TOKYO - Time appears to be running out for Nissan Diesel Motor Co.
Starved by Japan's continuing economic weakness and shut out of the partnership between Nissan Motor Co. and Renault SA, the future of the country's smallest maker of medium and heavy trucks looks increasingly uncertain.
The company recently scaled back its debt-reduction targets considerably, signaling a diminished ability to pay down debt, and revised its profit forecast for the fiscal year ended March 31 to a net loss of $419 million, from a previous forecast of a $200 million loss.
The huge loss comes despite an extraordinary gain of $200 million from the sale of land. In the prior fiscal year ended March 31, 1999, Nissan Diesel posted a net loss of $133 million.
Nissan and Renault, which effectively merged in April 1999, each own 22.5 percent of Nissan Diesel, and the truckmaker expected to be helped by the partners. Indeed, Renault quickly agreed to begin sourcing 30,000 small diesel engines a year from Nissan Diesel and distribute two of the truckmaker's light commercial trucks outside of Japan.
But any additional aid seems unlikely. Renault has since agreed to sell its truck unit, Renault Vehicules Industriels, to Sweden's AB Volvo, which already has a partnership with Mitsubishi Motors Corp.'s truck unit.
Mitsubishi will spin off its truck operations into a new outfit, Mitsubishi Fuso Truck & Bus Co., by year end. Volvo will own 19.9 percent of the new company, as well as 5 percent of parent Mitsubishi Motors.
In announcing the Renault-Volvo deal, a senior Renault executive said it would not negatively affect Nissan Diesel. 'I don't see at this stage any reason why already decided projects between RVI and Nissan Diesel should not continue,' said Georges Douin, Renault executive vice president.
But analysts say the Volvo-Renault Vehicules Industriels deal is very bad news for Nissan Diesel.
'Nissan Diesel is not just left out in the cold, it is in the deep freeze,' said Steve Usher, auto analyst for Jardine Fleming Securities (Asia) Ltd. in Tokyo.
Nissan Diesel's five-year restructuring plan reaffirms its goal of cutting costs by Y60 billion - or about $570 million at current exchange rates - over the first three years by purchasing components jointly with Nissan and Renault.
On the other hand, the truckmaker says it will cut group debt, excluding sales financing, to $3.8 billion by the end of March 2005. That debt level would equal half of group sales, Nissan Diesel said.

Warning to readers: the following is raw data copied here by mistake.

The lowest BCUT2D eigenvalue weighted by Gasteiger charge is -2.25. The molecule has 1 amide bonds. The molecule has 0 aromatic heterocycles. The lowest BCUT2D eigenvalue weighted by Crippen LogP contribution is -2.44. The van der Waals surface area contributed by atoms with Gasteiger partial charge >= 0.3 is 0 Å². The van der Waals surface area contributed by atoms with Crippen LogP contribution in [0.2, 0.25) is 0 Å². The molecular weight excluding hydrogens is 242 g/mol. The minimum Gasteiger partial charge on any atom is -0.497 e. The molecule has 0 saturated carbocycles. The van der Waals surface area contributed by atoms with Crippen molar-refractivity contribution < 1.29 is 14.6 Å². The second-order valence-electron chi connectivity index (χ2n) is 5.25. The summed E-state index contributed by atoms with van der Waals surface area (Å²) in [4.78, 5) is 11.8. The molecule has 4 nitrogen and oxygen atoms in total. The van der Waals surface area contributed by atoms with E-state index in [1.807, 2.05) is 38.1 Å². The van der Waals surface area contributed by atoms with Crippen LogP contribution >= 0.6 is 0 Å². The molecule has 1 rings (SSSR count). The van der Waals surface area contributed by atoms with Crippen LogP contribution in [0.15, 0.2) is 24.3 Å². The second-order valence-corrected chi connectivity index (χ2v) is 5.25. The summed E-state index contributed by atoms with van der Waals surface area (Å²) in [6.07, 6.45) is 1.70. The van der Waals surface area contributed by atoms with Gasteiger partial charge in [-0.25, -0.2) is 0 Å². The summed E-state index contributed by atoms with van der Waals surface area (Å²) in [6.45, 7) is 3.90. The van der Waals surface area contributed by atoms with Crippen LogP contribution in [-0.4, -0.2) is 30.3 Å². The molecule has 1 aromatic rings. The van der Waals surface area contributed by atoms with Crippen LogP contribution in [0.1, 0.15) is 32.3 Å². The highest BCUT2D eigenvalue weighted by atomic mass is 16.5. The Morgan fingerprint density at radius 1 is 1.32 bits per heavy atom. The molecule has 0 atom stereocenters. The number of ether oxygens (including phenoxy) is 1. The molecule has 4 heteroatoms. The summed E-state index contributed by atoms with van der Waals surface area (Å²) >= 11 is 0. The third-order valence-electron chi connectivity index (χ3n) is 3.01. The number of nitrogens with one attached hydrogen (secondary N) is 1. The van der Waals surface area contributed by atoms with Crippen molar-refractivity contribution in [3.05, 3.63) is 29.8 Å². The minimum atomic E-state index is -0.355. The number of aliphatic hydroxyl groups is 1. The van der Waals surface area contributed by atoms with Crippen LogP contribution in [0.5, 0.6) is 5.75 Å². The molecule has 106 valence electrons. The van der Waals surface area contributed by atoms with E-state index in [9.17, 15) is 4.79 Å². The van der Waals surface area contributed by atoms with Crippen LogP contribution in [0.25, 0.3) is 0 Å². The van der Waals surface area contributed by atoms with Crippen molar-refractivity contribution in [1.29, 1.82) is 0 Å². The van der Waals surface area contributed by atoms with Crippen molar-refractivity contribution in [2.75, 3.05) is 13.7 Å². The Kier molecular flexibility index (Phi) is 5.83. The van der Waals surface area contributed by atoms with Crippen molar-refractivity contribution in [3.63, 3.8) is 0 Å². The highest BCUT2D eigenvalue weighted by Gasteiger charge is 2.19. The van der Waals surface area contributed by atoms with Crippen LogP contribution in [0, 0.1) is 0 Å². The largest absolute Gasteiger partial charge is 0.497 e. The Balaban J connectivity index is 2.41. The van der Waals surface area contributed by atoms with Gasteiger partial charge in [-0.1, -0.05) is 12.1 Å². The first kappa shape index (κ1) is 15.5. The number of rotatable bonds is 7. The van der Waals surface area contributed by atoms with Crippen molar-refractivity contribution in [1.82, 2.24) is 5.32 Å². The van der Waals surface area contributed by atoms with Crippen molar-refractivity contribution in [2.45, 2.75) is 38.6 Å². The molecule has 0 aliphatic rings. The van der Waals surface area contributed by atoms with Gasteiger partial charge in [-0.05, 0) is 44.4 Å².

That is a far less ambitious target than Nissan Diesel set previously.
Last October, the company said it would cut debt from $4.8 billion in March 1999 to $3.8 billion in March 2001. But by the end of March 2000, the debt had only been reduced to $4.6 billion. So now, instead of cutting debt by one-fifth in two years, Nissan Diesel will take six years to do so.
The truckmaker also said it aims to be in the black, with a group operating profit ratio of 4.5 percent in the fiscal year ending March 2003. In the near term, though, the outlook is not as positive.
Nissan Diesel has been digging an ever-deeper hole for the past 10 years. Officially, the company's best performance came when it posted an operating profit of just $47.6 million in the fiscal year ending March 31, 1990, the peak year for medium- and heavy-duty truck sales in Japan due to the economic boom.
But industrywide sales have since tumbled to just half of 1990 levels, to roughly 80,000 in each of the past two years, and Nissan Diesel production and sales have tumbled correspondingly; the company produced just 21,000 trucks last year, down 22 percent from a year earlier, when production plunged 40 percent from the prior year.
After examining Nissan Diesel's books last October, Renault Chairman Louis Schweitzer said the truckmaker's net worth was 'not positive.' That might also summarize its outlook.